The nook is the new electronic reading device from Barnes & Noble.
It has a beauriful, 6-inch, e-ink screen as well as a separate color LCD touchscreen below, which is used for navigation, to view book covers, and as a virtual keyboard when necessary. You can shop for books and magazines and have them download immediatly via Wi-Fi or AT&T 3G wireless.
This e-book reader has 2 GB of internal storage, plus a microSD slot allows you to add more capacity, plus bring in your own personal content if you don't want to hook this device up to your computer.
The nook is $260, but any new orders won't ship until February 1 at the earliest; there will not be any nooks available at retail until after the beginning of the year. Orders placed now will receive a "holiday certificate" you can give to the recipient if you are ordering the nook as a holiday gift.
BUILD & DESIGN
The nook is very similar to the Amazon.com Kindle 2 (its closest competitor) in many ways. At 7.7 by 4.9 by 0.5 inches it is slightly shorter and narrower than the Kindle, though slightly thicker and one ounce heavier.
Aesthetically speaking, the nook is a nice-looking device. The entire look is very clean and understated; since there's a touchscreen for navigation there aren't any buttons or controls beyond the power button on the top of the device and the page forward and back buttons on each side of the device.
It feels solid and substantial, and after a week and a half of use I can say that it seems to be very sturdy and well-designed. It's curved in all the right places, and you can even read with just one hand, though the user guide suggests that using two to support the device is more comfortable.
I tend to hold the nook in my left hand, with my thumb resting on the page forward button. It's quite a stretch to use the back button, but that isn't much of an issue for me because I don't tend to "flip" back and forth when I'm reading.
The page advance keys aren't actually buttons, but specific areas of the case that you press to move through the text. I like the fact that these buttons are available on both sides of the screen, so I can alter my grip as I like without worrying about how I'm going to move forward in the book. There's also a home button between the e-ink display and the color LCD; it is also flush-mounted so I'd describe it more as a touch-sensitive area than a regular button.
The nook is made of plastic, and the front is very shiny and slick, except for the area right around the page keys, which is very slightly textured. The back is made covered with a rubberized material that feels really good in the hand -- soft to the touch and not slippery at all, so you won't have to hold it in a death-grip to prevent the device from falling to the floor. That back cover can be replaced with a colored cover if you choose, in order to personalize your device (though those replacement device backs aren't expected to be available for another few weeks).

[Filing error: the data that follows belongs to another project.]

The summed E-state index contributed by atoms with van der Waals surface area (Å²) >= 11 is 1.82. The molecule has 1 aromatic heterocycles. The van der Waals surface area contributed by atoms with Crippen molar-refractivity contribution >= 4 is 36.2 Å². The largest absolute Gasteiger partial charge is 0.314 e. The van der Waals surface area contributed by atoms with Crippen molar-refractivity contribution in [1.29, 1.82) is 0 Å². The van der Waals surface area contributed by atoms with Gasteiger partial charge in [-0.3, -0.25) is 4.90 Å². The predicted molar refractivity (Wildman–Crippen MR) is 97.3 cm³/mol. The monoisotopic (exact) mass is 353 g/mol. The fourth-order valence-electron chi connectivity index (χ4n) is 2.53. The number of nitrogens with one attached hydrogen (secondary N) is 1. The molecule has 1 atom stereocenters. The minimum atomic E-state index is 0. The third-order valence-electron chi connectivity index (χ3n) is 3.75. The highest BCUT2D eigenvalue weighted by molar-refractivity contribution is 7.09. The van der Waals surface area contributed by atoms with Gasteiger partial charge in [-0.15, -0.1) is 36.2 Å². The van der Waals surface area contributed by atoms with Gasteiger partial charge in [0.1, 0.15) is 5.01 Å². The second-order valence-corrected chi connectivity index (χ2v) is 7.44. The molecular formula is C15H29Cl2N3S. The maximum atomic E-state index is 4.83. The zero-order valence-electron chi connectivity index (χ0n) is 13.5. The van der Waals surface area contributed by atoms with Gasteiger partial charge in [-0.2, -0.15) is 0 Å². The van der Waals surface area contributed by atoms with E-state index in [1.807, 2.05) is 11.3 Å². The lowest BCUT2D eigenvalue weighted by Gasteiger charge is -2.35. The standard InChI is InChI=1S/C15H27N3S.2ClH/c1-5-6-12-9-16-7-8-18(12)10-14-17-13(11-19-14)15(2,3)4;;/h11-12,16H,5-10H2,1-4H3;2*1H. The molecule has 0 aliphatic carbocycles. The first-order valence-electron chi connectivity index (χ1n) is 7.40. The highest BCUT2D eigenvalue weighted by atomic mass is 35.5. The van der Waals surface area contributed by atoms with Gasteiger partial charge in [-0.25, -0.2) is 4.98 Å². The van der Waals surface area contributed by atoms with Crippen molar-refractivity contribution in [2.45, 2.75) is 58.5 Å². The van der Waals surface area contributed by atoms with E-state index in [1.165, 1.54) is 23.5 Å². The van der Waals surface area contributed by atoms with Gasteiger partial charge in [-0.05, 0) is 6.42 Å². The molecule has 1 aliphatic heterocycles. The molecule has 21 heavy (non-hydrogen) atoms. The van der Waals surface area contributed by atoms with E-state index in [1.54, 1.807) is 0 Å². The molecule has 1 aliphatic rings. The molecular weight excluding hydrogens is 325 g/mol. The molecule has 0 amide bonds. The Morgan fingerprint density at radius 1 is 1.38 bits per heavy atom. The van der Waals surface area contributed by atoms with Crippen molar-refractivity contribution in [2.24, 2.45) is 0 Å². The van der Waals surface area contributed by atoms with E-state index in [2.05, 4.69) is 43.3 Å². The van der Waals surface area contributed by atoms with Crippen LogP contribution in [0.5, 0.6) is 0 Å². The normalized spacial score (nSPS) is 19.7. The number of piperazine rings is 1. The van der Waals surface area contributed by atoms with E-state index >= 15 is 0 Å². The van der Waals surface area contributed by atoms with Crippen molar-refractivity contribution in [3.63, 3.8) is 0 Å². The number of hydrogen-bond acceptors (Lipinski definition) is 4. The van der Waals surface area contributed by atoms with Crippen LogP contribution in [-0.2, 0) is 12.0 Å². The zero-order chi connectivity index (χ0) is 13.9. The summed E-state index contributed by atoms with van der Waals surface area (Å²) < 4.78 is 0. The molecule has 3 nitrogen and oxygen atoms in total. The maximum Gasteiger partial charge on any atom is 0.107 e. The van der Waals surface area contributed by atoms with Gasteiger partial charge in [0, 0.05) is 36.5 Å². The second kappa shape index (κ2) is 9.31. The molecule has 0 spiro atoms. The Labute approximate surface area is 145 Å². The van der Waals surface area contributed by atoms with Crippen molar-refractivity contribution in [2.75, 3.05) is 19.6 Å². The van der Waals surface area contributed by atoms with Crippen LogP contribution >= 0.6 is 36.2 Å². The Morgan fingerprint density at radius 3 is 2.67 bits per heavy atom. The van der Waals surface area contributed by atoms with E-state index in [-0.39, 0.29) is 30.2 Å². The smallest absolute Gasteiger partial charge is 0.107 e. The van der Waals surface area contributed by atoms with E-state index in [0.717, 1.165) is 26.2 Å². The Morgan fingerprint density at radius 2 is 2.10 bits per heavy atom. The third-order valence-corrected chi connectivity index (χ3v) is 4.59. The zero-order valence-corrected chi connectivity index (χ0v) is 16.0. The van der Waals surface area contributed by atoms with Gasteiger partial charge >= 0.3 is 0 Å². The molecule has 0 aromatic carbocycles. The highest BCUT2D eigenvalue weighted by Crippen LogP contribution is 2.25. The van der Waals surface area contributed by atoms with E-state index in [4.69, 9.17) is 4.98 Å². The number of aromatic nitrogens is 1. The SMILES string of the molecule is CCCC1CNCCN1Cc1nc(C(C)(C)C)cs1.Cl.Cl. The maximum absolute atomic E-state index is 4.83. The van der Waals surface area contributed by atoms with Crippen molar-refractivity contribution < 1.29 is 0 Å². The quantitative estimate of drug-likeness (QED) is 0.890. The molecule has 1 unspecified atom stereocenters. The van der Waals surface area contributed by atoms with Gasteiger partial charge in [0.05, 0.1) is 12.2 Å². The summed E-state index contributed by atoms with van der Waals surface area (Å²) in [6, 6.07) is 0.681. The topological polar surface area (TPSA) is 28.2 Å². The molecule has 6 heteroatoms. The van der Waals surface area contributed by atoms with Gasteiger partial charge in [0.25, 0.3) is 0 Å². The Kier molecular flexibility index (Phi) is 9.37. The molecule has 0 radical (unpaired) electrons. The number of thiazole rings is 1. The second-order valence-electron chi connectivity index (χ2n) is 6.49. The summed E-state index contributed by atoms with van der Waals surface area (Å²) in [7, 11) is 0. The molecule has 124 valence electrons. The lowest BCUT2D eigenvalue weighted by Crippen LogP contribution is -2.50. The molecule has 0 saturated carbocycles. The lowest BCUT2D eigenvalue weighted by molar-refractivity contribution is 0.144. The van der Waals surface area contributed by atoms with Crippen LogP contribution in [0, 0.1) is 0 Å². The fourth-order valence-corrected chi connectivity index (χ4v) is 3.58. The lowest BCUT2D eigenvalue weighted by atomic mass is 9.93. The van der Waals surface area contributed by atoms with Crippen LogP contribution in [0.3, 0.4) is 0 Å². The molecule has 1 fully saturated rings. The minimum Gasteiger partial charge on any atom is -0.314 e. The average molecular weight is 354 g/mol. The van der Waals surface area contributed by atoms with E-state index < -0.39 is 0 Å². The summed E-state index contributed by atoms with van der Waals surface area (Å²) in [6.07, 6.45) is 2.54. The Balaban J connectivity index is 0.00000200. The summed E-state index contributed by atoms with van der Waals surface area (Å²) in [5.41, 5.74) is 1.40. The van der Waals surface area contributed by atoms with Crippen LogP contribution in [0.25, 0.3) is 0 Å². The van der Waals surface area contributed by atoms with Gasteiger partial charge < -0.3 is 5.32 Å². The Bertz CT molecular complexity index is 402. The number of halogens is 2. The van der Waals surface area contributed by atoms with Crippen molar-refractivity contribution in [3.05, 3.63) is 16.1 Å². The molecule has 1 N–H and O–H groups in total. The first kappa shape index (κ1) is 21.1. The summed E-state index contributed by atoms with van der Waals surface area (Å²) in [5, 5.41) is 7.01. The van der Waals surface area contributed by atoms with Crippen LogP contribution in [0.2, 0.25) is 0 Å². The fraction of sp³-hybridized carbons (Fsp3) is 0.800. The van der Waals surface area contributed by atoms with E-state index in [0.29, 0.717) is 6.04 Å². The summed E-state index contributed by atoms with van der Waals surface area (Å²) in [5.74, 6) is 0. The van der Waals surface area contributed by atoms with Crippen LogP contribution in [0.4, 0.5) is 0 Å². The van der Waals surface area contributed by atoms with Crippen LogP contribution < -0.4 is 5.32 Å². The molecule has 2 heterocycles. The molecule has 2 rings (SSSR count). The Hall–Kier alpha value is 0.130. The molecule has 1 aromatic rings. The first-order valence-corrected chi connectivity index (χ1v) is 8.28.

Underneath the cover you'll find the user-replaceable battery and the microSD card slot, which supports cards up to 16GB in size. The microUSB charge/sync port and headphone jack are on the bottom edge of the unit.
The screen is crystal clear, and very impressive. It's the same screen as the one on the Kindle 2, since it's manufactured by the same company. You will still see the "flash" of black when the display is updated, but that's the nature of e-ink displays.
There are three fonts to choose from (Helvetica is my favorite), as well as five font sizes from very small to extra-large. No matter whether you want to cram it all on one page or spread it all out, you should be able to find a font and font size combination that works for you.
The screen contrast is great, and I have no problem at all reading whether I am outside in bright sunlight or inside at normal (and even low-) light situations. Since the screen doesn't have a backlight, you do need some sort of illumination if you want to read in the dark; B&N will soon be offering a booklight accessory, and third-party vendors such as M-Edge are also working on their own nook light products.
The secondary color LCD below the e-ink screen is small, but usable. Book covers look great, and it really is a nice way to surf through your electronic library. Making selections is as easy as using your finger, and I found the screen to be very responsive for scrolling through book covers, navigating menus, etc. I sometimes had trouble scrolling through menus if more than four choices were available, but I quickly learned to use a deliberate touch.
The virtual keyboard works well too, though you have to be careful to make sure that you hit the "keys" in the middle so that you enter what you want. The number pad in particular is quite small, though that would be easily fixable with a firmware update.
The nook comes with a printed quick start guide, a white USB cable, and travel charger. Additional accessories are available directly from Barnes & Noble, including a matte screen protector set (which I highly recommend), spare batteries and chargers, and a variety of cases.
One special note about the packaging: it looks great, it's definitely "Apple-inspired", but it's devilishly hard to open. There's a reason that the nook comes with a sheet of illustrated instructions for freeing it from its plastic prison, and I suggest that you follow them in order to avoid any unnecessary frustration.
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